Emotion beats logic. When it comes to the pleasure principle, your feelings tend to overshadow rational thought. You might know that doing something will be good or bad for you. You’ll understand all the reasons why it will be good or bad. You’ll get all that. But if your illogical id is so intent on satisfying a certain craving, then it’s probably going to win out. And if your id drives you to think that doing something useful will cause too much stress or temporary dissatisfaction, it’s going to win there too.
Going back to our smoker, without a doubt they know why cigarettes are bad for one’s health. They’ve read those warnings on the packages. Maybe in school they saw a picture of a corroded lung that resulted from years of smoking. They know all the risks they’re about to court. But there’s that pack right in front of them. And all reason be damned, they’re going to have that cigarette. Their emotions oriented toward pleasure win out.
Survival overrides everything. When our survival instinct gets activated, everything else in our psychological and emotional makeup turns off. If a life-threatening situation (or a perceived life-threatening situation) arises in our existence, the brain closes down everything else and turns us into a machine whose thoughts and actions are all oriented toward the will to survive.
This shouldn’t be surprising when it comes to avoiding painful outcomes. Of course you’re going to try to jump away from that oncoming semi truck; if you don’t, you won’t survive. Your system won’t let you make that choice—it’s going to do everything it can to get you the hell out of the way of that truck.
However, survival can also come into play when we’re seeking pleasure—even if it means we might slip into harm’s way. The most obvious example of this is food. Say you’re at a bar and somebody orders a giant plate of nachos loaded with cheese, sour cream, fatty meat, and a bunch of other things that might not be the best dietary choices for you. You might be able to resist it. Some people can. But you might not. In fact, you could find yourself eating half the plate before you even know what you’ve done.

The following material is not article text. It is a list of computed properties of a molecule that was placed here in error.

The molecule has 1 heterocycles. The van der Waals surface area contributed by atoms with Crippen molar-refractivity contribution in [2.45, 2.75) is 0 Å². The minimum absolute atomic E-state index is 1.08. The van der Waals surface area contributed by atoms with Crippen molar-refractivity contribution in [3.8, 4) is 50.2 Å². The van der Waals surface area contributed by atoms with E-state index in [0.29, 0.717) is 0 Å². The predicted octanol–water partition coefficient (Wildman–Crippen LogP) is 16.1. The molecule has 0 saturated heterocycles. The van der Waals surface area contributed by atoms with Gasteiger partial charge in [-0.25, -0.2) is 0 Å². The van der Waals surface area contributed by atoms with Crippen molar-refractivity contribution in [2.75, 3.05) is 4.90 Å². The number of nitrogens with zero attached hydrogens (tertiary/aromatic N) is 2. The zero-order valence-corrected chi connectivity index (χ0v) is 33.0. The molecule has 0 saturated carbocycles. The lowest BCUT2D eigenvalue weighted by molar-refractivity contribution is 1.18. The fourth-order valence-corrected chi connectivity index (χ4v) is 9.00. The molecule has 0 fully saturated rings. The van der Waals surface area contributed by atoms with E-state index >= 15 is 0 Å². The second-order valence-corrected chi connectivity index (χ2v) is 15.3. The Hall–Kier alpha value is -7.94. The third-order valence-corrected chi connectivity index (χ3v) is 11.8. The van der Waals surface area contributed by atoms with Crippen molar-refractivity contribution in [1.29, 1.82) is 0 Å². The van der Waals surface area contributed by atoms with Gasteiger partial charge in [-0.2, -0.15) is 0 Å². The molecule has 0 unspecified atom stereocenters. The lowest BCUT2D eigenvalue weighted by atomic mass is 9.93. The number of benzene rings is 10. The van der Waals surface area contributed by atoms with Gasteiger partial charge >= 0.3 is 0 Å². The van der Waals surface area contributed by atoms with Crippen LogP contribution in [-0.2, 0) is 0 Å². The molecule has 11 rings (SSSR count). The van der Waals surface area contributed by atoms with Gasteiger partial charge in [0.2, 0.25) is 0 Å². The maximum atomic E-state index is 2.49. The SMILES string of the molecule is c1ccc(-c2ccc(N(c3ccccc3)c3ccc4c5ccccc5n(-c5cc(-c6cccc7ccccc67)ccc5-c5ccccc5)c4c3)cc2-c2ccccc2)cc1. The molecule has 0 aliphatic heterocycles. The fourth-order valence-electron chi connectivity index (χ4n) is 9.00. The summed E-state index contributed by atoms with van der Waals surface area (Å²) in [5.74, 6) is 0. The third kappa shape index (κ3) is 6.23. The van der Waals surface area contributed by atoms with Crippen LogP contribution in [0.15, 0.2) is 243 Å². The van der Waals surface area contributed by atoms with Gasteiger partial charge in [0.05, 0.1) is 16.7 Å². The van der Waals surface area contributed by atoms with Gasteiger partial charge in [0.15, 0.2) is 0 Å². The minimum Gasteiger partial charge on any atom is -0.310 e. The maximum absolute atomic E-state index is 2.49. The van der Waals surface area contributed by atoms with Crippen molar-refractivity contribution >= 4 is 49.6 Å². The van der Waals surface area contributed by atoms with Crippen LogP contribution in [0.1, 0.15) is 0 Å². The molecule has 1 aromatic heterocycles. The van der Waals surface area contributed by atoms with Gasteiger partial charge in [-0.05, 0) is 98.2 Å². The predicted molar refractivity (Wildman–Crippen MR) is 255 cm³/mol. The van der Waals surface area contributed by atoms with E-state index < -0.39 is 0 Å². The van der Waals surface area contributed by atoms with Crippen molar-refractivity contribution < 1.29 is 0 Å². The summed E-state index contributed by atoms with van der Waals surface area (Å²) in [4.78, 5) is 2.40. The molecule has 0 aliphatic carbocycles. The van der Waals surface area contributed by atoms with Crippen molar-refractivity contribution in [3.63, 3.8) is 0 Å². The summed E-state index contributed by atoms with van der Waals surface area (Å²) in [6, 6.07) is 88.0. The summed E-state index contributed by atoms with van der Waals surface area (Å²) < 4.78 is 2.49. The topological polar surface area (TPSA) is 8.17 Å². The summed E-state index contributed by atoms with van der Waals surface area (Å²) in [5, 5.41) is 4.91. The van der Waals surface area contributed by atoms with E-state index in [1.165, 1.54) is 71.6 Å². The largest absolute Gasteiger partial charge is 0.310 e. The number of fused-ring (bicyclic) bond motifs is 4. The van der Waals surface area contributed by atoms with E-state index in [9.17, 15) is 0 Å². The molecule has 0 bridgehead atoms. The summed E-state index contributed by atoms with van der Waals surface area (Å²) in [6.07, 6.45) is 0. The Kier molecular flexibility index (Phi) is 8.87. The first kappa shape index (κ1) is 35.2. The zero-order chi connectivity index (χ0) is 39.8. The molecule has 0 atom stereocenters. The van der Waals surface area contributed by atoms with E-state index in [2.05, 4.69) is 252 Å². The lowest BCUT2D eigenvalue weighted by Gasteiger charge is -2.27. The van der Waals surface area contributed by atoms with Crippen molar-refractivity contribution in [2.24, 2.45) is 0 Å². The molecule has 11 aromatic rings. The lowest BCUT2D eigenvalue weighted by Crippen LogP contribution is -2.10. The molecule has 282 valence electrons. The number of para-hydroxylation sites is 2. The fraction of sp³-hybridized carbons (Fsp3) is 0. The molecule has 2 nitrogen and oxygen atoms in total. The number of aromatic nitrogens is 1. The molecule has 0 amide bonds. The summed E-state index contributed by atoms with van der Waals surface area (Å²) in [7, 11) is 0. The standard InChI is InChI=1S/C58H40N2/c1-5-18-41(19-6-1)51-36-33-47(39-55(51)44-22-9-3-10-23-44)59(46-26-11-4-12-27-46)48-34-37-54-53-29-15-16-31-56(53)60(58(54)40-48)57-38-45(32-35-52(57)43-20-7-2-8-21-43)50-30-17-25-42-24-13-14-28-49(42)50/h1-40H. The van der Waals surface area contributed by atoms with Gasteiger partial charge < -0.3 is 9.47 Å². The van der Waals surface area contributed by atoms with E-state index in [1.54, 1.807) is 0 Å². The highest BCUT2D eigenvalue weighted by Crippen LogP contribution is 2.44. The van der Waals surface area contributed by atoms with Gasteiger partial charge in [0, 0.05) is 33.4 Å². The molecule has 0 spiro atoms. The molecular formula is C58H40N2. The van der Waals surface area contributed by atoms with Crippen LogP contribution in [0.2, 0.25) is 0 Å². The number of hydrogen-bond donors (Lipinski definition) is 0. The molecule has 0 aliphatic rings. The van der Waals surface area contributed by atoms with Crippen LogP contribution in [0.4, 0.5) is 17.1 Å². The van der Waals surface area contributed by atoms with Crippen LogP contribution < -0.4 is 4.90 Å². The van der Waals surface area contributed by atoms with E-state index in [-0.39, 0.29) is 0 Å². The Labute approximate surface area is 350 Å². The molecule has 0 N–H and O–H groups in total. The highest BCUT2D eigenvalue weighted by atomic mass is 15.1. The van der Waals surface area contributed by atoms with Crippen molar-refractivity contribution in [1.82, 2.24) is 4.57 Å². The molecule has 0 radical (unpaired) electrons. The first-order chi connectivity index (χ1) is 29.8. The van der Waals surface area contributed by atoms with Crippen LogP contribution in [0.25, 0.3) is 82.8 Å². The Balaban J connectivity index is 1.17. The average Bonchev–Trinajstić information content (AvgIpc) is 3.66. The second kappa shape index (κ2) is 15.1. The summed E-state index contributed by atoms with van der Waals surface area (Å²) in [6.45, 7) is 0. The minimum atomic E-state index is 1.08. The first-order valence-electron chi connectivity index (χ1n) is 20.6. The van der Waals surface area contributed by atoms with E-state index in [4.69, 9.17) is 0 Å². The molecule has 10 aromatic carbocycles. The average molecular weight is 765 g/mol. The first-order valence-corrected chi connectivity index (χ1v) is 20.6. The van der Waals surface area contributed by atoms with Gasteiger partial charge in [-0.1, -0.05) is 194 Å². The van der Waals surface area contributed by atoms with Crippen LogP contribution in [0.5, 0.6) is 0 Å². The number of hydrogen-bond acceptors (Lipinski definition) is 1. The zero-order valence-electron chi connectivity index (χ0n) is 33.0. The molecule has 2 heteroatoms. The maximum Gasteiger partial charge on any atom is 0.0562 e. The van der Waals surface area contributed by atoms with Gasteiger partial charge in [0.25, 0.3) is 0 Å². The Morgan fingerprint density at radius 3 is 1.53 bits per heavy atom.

Why? Because you need food to survive. And your brain is telling you there’s food in the vicinity, so perhaps you should eat it. Never mind that it’s not the best kind of food, nutritionally speaking, that you could opt for at the moment. Your survival instinct is telling you it’s time to have those nachos. Your life depends on it.
The pleasure principle is related to an idea that comes from economics and the attempt to predict markets and human buying behavior: the rational choice theory, embodied by the jokingly named Homo economicus. This states that all of our choices and decisions spring entirely from self-interest and the desire to bring as much pleasure to our lives as possible. It may not always hold up (otherwise market and stock prices would be one hundred percent predictable), but it provides more support for the simple nature of many of our motivations.
The next time you meet someone new or are trying to get a read on someone, consider looking at their actions in terms of the motivation of pleasure or pain. Ask yourself what good thing they gain by behaving as they do, or what bad thing they avoid—or both.
For example, if you have a tired five-year-old who doesn’t want to clean up their room, you might consider pleasure and pain and ask how they perceive your request: probably as painful! When you realize that they are simply behaving to avoid pain and maximize their own pleasure, you can reframe your request. If you can turn tidying up into a fun game, or if you can link tidying up to the anticipation of a reward, you’ve communicated effectively and gotten the result you want.
Of course, you’re probably wondering if this theory always applies—the answer is no. People are able to exercise discipline, restraint, and self-control, and they are able to genuinely desire and derive pleasure from doing things that only pay off in the future, or only help others and not themselves. Though the pleasure/pain principle may work well with dog training, you probably like to think of yourself as a little more complex, morally speaking.
For example, there are countless stories of prisoners held in concentration camps during the holocaust, who were starving to death and yet chose to share what little food they had with those around them. Naturally, a human being is driven to act by many more things than simple pleasure seeking or pain avoidance. This is why learning to read people requires us to consider so many different models and theories—none of them are sufficient on their own.
In the following section, we’ll look at another needs-based theory that can help us better make sense of people who act outside of the normal pleasure/pain dynamics, and why.